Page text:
Red tide has taken big dip
Red tide levels recently have dropped significantly, but we can’t necessarily wave goodbye to the annoying algae bloom, a scientist said.
“We’re still watching it very closely,” said Meridith Byrd, a marine biologist with the Texas Parks and Wildlife Department. “Just as it has started to kind of slow down, things can ramp up if it warms up again. But this (decrease) is definitely good news, and we’re all hopeful we’re starting to see the beginning of the end.”
Byrd emphasized that she wasn’t making any predictions about when the bloom would go away.
As of Tuesday, Dec. 13, red tide levels remained above average throughout the Texas coast south of Galveston Bay. It’s been above average to high for weeks.
Samples taken in the Aransas Pass off the south jetty Tuesday found anywhere from just a few red tide cells to about 65 of them per milliliter of seawater, Byrd said. Normally, not even one red tide cell can be found in a single milliliter of seawater. But the 65 count is far lower than in recent weeks, when hundreds of cells at times have been found in one milliliter.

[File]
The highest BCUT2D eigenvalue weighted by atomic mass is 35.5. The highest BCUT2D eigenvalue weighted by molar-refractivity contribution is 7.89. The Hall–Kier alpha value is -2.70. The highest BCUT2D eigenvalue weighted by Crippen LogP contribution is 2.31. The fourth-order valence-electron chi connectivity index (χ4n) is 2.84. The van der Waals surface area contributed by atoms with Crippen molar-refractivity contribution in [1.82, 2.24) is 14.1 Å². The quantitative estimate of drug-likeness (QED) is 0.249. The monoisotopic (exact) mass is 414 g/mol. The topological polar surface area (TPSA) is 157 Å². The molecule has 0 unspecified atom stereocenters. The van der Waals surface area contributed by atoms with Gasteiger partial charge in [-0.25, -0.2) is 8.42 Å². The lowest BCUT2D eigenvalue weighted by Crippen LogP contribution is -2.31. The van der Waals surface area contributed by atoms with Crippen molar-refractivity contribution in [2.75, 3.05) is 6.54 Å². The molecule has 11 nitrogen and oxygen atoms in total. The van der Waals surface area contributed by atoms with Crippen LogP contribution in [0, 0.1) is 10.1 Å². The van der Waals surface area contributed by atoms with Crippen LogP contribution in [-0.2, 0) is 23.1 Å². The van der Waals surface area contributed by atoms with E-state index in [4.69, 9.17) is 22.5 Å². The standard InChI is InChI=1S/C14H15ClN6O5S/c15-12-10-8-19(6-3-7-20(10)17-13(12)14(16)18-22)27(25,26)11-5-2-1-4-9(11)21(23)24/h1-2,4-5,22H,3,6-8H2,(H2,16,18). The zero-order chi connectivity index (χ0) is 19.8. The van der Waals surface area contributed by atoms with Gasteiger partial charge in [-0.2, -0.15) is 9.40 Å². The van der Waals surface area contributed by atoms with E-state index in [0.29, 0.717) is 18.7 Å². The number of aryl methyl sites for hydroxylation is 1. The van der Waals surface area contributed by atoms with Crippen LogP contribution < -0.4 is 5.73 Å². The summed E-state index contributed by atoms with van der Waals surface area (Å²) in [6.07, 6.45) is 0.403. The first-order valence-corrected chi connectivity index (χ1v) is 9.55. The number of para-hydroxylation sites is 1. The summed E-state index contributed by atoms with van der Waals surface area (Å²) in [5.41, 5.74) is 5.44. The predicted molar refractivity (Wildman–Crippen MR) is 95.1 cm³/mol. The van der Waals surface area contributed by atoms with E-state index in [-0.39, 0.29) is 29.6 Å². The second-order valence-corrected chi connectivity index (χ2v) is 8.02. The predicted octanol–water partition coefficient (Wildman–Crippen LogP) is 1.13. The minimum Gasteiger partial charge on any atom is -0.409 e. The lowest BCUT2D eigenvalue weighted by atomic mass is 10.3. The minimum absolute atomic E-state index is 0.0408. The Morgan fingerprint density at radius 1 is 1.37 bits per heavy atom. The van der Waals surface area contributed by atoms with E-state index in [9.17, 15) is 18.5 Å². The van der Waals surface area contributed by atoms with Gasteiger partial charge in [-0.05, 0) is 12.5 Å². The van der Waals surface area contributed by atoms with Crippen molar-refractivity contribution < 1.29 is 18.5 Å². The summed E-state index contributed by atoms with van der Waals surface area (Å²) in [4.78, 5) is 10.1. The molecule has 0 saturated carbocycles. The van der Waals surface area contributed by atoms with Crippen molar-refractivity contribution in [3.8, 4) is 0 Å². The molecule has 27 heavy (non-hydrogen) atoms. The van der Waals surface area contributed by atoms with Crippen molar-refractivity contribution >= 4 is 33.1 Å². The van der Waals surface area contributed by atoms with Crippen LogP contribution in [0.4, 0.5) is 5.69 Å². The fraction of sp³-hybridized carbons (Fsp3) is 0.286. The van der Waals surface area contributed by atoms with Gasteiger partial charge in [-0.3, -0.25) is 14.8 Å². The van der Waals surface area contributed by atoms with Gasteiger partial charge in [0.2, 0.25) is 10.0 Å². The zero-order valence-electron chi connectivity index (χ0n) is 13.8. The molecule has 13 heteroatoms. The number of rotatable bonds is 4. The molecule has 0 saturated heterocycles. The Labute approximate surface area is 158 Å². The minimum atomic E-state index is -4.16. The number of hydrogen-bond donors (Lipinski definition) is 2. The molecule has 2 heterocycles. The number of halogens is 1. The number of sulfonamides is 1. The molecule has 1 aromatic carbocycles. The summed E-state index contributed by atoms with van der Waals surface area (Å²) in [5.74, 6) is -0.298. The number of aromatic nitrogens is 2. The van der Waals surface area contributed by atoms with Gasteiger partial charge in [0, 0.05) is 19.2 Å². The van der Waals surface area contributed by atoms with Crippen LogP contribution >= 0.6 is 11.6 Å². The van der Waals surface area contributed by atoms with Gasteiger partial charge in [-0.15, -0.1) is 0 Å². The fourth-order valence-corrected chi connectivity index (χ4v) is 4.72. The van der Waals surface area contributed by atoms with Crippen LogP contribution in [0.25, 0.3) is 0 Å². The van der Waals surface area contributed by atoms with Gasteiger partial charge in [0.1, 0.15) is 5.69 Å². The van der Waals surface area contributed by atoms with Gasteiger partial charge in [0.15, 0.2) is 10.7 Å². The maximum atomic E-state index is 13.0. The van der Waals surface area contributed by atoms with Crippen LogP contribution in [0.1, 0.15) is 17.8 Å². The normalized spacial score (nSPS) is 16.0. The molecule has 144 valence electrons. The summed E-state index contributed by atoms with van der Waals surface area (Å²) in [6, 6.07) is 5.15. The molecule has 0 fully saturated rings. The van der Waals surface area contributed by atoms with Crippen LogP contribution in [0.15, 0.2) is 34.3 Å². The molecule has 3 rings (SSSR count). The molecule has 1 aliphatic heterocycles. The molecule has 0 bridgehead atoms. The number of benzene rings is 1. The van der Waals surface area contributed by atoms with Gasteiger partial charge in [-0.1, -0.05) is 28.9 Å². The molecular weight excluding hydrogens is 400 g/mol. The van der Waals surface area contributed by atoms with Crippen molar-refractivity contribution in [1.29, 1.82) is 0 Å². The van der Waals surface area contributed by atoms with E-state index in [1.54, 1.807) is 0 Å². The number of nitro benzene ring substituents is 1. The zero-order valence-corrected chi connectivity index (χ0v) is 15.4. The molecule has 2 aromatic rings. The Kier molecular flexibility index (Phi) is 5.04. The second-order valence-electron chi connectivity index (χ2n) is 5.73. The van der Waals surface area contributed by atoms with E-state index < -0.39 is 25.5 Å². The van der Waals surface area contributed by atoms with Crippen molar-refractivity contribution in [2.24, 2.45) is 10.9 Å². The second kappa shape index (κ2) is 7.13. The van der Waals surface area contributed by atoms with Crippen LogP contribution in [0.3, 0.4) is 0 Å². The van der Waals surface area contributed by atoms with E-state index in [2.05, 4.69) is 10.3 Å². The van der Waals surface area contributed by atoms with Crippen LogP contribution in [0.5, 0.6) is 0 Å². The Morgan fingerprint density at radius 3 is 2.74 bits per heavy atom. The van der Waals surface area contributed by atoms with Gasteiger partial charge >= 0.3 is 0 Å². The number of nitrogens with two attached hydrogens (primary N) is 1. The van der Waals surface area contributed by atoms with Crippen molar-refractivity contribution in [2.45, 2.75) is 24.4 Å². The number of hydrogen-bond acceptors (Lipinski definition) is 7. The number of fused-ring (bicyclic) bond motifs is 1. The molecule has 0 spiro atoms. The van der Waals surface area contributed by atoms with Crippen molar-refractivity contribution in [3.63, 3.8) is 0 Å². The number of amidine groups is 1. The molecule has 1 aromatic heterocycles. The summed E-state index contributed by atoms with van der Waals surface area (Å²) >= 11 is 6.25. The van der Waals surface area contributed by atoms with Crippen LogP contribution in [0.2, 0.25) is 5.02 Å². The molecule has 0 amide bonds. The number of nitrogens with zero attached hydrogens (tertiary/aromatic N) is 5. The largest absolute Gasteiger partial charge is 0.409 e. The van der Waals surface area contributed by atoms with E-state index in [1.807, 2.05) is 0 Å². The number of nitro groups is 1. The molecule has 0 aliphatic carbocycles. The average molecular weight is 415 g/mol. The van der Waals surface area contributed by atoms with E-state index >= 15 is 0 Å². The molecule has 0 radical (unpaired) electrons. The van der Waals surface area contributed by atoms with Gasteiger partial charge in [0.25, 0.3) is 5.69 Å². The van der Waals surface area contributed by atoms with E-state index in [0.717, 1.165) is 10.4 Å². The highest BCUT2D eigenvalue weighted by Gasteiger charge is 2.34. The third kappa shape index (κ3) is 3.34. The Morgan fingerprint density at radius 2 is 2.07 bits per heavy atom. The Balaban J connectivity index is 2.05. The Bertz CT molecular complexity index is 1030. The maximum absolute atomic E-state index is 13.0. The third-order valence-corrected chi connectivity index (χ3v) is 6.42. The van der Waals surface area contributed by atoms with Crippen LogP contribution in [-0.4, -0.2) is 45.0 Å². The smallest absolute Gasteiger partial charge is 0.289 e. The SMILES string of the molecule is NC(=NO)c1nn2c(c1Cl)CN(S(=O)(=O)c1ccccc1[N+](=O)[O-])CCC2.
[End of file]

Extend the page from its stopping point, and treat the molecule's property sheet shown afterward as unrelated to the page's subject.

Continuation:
Byrd said she didn’t know why the counts have dropped over the past week, but she added that a recent cold snap, combined with rain, could have contributed to it. The coast needs more cold and more rain to completely do away with the bloom, she said.
Vapor from red tide has caused folks on the coast mostly minor eye and throat irritation for weeks, on and off.
The red tide also has caused fish kills. But the algae doesn’t make it unsafe to eat freshly caught fish scientists say. If a fish is healthy enough to bite a hook, it’s healthy enough to eat, they say.
The red tide toxin resides in a fish’s guts, not in its muscle, which is the part of the fish that is fileted.
People should prevent their pets from eating dead fish on the beach. If a dog eats a fish killed by red tide, consuming the fish’s guts, it could sicken or kill the dog.